Tim Tavel had many significant, unique issues to deal with during Hurricane Ivan 15 years ago. Tavel then and now manages out-of-town line crews contracted by Alabama Power to help restore electricity after major storms. And what a storm Ivan was – a Category 3 hurricane causing 825,000 outages, the most in company history.
“I had only been on the job six months when Ivan hit and had never worked a storm in that role,” Tavel recalled. “I was very green and scared to death. Here we were looking at a major hurricane to hit our service territory and I was expected to bring in thousands of outside resources to restore power.“
The 2004 hurricane season began June 1. It was one of the latest starts on record, with the first named storm popping up July 31. Three major hurricanes and a tropical storm – including Ivan – hit Florida: Charley, a Category 4 storm, made landfall 100 miles south of Tampa Aug. 13, the day after Tropical Storm Bonnie came ashore in the Panhandle near Apalachicola. Hurricanes Frances and Jean made landfall 52 days apart at the same location 50 miles north of West Palm Beach.
Ivan roared in around Gulf Shores in the wee hours of Thursday, Sept. 16, packing 128 mph winds. It made a beeline through southwest Alabama north to Selma, then curved slightly northeast to hit Birmingham, still packing a punch with 40 mph winds.
Ivan was described in an Alabama Power news release as “a natural disaster of historical proportions.” It stayed a hurricane 150 miles inland, downgraded to a tropical storm at Uniontown in Perry County 12 hours after landfall at Gulf Shores.
It spawned a near-record 52-foot wave in the Gulf of Mexico at a buoy 60 miles south of Dauphin Island and brought a storm surge 10-15 feet high and 10 inches of rain along the Alabama coast. The 6-9 inches of rain Ivan dumped on Birmingham was the most in a single day in 100 years.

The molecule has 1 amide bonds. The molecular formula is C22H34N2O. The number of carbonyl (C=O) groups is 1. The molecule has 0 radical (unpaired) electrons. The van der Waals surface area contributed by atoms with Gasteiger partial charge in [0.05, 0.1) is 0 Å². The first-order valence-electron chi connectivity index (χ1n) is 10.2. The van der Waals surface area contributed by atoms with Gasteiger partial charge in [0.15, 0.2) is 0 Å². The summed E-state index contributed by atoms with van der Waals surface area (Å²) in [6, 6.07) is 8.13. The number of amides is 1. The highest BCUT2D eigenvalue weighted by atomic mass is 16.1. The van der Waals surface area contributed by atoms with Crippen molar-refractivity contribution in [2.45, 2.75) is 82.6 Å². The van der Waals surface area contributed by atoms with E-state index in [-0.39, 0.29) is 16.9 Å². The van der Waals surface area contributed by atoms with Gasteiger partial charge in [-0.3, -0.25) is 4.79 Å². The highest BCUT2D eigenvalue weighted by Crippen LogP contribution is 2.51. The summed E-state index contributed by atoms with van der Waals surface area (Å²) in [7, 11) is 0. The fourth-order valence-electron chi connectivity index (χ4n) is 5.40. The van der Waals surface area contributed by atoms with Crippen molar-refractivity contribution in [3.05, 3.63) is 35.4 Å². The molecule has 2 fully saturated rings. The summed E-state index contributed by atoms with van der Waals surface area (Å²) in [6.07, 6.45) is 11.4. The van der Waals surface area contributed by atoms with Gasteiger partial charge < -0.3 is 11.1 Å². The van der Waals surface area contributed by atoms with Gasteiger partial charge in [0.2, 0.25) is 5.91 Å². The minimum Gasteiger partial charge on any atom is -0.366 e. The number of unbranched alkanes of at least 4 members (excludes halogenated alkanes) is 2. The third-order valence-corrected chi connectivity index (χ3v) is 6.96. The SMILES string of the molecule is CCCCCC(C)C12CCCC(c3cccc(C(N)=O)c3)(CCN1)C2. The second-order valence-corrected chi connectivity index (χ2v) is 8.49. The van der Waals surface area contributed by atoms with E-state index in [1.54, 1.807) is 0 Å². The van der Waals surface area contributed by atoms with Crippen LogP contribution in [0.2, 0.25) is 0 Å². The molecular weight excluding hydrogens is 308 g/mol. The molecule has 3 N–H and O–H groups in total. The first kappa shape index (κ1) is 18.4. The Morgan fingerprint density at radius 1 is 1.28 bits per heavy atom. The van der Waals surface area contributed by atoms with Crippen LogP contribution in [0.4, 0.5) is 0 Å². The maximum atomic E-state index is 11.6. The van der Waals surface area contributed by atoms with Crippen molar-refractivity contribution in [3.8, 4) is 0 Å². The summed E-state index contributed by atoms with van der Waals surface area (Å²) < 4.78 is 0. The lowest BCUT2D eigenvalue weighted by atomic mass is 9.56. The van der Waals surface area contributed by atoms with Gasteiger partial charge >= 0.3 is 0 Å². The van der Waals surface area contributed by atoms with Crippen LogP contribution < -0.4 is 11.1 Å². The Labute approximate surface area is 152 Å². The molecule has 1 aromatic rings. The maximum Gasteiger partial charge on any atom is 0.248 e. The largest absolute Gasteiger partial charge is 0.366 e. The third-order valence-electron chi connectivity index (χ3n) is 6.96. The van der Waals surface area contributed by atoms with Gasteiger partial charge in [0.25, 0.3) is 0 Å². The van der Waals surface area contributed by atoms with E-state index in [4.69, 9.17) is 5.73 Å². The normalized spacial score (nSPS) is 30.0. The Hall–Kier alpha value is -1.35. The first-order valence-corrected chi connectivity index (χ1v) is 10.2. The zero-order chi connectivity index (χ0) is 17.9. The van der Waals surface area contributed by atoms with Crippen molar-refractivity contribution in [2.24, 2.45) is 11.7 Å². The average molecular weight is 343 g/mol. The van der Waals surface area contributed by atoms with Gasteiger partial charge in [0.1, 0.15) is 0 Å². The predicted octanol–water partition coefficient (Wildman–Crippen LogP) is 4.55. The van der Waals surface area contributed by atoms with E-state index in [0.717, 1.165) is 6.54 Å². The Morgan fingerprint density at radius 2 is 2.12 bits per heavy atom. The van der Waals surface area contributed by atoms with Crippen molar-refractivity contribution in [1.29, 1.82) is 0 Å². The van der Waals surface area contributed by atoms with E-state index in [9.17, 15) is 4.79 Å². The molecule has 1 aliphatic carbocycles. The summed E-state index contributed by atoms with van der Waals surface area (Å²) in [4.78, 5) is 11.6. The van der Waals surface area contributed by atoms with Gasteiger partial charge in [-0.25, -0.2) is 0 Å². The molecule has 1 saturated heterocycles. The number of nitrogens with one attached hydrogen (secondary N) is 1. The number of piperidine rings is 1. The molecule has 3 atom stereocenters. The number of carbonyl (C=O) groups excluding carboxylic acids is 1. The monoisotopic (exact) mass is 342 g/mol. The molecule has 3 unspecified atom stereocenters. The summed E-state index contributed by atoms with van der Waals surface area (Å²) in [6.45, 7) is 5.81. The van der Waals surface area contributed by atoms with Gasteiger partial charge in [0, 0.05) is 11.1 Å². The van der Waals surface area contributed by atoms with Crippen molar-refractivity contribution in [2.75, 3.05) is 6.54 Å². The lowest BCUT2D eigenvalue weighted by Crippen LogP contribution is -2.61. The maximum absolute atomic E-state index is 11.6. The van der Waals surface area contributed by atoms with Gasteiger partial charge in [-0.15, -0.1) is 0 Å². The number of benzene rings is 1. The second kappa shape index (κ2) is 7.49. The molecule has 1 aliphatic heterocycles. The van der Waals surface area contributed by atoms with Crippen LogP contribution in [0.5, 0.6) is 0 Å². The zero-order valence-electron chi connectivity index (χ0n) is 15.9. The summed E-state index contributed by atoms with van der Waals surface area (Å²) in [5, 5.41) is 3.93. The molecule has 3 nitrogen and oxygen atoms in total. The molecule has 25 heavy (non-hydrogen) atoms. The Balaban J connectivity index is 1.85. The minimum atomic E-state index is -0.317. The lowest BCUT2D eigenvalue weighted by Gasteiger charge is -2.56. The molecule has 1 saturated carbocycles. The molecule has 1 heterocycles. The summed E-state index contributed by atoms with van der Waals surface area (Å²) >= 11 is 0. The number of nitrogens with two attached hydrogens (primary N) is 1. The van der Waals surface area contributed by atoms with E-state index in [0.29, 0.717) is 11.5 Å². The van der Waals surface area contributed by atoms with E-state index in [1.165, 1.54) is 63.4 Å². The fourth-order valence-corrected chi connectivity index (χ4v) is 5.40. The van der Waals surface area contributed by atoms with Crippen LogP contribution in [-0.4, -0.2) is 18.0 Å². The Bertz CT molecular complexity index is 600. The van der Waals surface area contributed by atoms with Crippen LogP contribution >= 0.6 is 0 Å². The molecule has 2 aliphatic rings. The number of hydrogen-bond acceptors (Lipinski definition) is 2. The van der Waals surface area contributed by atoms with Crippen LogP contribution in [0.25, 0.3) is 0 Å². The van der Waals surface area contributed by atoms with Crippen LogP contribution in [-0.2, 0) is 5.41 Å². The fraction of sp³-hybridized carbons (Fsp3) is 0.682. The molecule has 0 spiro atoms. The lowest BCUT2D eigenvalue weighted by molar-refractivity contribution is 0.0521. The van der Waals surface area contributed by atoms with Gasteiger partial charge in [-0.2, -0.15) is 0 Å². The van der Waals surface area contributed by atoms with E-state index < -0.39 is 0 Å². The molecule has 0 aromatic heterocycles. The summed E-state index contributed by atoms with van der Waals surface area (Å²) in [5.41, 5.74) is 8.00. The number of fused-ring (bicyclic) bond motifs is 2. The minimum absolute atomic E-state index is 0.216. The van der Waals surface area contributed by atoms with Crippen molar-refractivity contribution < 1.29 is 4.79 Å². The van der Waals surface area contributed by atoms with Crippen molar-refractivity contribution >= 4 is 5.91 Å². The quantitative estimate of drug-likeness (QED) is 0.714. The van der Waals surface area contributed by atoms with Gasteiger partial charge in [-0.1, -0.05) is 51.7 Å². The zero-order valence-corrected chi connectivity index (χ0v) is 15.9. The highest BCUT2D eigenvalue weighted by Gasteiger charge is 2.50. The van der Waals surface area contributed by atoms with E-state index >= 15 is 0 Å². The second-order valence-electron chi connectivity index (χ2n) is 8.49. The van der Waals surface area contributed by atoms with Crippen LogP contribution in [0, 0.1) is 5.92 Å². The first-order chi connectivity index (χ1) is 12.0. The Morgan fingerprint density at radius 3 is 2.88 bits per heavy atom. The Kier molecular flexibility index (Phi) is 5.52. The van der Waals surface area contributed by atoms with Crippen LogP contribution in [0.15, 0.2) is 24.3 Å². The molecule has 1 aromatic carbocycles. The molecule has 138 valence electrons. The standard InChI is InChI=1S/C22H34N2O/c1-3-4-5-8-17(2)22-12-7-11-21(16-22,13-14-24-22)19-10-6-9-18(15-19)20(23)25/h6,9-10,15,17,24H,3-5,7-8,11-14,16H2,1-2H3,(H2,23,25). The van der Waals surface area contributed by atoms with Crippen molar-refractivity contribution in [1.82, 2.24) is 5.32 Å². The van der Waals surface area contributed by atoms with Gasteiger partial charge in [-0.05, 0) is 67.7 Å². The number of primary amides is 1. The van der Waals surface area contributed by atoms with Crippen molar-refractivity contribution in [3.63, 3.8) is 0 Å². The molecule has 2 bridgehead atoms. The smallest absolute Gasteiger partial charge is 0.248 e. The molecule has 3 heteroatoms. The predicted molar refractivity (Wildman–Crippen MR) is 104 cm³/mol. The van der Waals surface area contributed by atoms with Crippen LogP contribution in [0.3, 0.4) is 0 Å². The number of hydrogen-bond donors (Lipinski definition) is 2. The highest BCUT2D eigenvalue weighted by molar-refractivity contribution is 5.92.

From the time it started as a tropical depression Sept. 2, Ivan gained Category 5 strength three times. After exiting the Mid-Atlantic states, it looped back around in the Gulf and reformed, finally fading as a tropical depression along the Louisiana coast eight days after making landfall at Gulf Shores.
“I remember driving in the morning after Ivan had made landfall, not knowing what to expect and worried about my wife and kids that I had left to ride out the storm by themselves,” Tavel said. “We ended up having three big oak trees down in our backyard.”
He remembers the wind was so fierce at Corporate Headquarters it blew rain under the windows of a 10th-floor conference room near the Storm Center. Tavel, meanwhile, wasn’t the only greenhorn on deck.
“We had not experienced a statewide major hurricane event since Hurricane Opal in 1995,” recalled Steve Kirkham, general manager of Power Delivery for Mobile Division, who in 2004 was Western Division Distribution support manager.
“Many of the newer engineers at the time had not worked a major storm restoration effort like this.”
But the company adjusted on the fly. Herschel Hale, Tavel’s predecessor, was called in as a contractor to help Tavel coordinate contractors. It proved a daunting task.
Many electric utilities that normally would have rushed to help Alabama Power were already helping Florida Power & Light navigate the damage from Bonnie, Charley and Frances.